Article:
AT&T is claiming a C Band first, saying that it has successfully completed 5G field test calls using test devices and a Mobile Test Platform at locations in Plano, Texas and Detroit, Michigan.

Operators want to move as quickly as possible to start utilizing the C Band spectrum. Verizon and T-Mobile US have also already begun C Band testing, and Verizon has said that it already has work underway to deploy around 7,000 sites that will be ready to be lit up as soon as the first tranche of spectrum is available this December.

AT&T acquired about 80 MHz of C Band spectrum nationwide and plans to cover 200 million people with 5G over C-band spectrum by the end of 2023. The carrier said that even before the auction ended, it was developing a test strategy for the new airwaves, and it wasn’t going to wait until the spectrum was officially available. “Telling our field teams to wait that long before taking this new spectrum out for an approved test drive would be like telling a child to wait until summer to play with their Christmas presents,” the carrier said in a blog post about the testing.

“This is the type of project you’re really eager to take on because if you’re successful, you’re on the cutting edge of technology – not just for AT&T or our customers, but for the entire industry,” said Tony Seyfried, AT&T tech vendor manager, who led the Detroit testing team. AT&T said that Seyfried’s team and one in Detroit led by Paritosh Rai, who oversees AT&T’s 5G Project Management Office, quickly moved to scoping out sites, planning equipment upgrades and talking to tower and radio providers in preparation for field testing.

“Our teams anticipated what we would need to make a field tests happen,” said Seyfried. “They took a risk so that we could hit the ground running.”

“We all knew we’d be doing field tests soon and quickly started the leg work in these markets to get sites, software, spectrum and devices ready to test,” said Rai. “Calls are tested in a lab first to work out all the kinks, then that testing is replicated in the field.”

AT&T explained that while the RAN teams designed the test procedures, Construction & Engineering (C&E) teams worked on “getting potential sites ready, necessary approvals were secured and the 5G Project Management Office worked on clearing the spectrum for the test.” All that work was happened in parallel well before the close of the auction, and the teams in Plano and Detroit were both part of the overall collaborative effort and competing against each other to some extent, to see who would be the first to make that initial call. “When you have a cross-functional team driving the delivery and we clear one challenge after another, it’s definitely a huge sense of accomplishment,” said Rai. “It’s like a team sport and everyone needed to play their position well in order for this to happen.”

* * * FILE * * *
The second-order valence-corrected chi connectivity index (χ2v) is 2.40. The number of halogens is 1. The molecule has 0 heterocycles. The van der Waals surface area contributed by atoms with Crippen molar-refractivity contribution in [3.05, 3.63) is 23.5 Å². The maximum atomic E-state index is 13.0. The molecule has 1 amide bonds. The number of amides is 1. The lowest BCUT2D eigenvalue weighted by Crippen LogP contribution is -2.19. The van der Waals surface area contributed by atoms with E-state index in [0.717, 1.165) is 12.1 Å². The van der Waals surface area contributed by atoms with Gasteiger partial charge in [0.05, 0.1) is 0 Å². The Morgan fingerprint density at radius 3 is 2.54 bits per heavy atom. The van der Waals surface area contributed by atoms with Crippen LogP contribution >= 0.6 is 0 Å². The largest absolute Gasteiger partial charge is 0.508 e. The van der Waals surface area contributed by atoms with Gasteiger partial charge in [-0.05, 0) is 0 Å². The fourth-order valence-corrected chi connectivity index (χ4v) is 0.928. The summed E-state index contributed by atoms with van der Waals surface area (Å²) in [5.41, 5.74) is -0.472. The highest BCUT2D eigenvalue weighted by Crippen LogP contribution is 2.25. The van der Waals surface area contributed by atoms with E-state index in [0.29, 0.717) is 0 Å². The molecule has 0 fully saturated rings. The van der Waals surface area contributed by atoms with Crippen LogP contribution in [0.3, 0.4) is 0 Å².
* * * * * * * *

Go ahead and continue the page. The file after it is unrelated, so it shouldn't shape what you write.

Both locations had the strategic reasons for being C Band test locations. “Plano is in AT&T’s backyard, so we knew we wanted to secure spectrum here to test,” said Rai. And in the case of Detroit, AT&T said, it was “a good location to test coverage that would benefit large business customers.”

Ultimately, the Plano team made the first field test call on April 22. The Detroit team made theirs just 10 days later.

“The speed and agility of these trials were amazing,” Seyfried said. “These tests will allow our teams across the country to test and implement the C-band even faster now, which means our customers will be able to utilize this spectrum sooner. The agility and ingenuity of these teams is amazing.”

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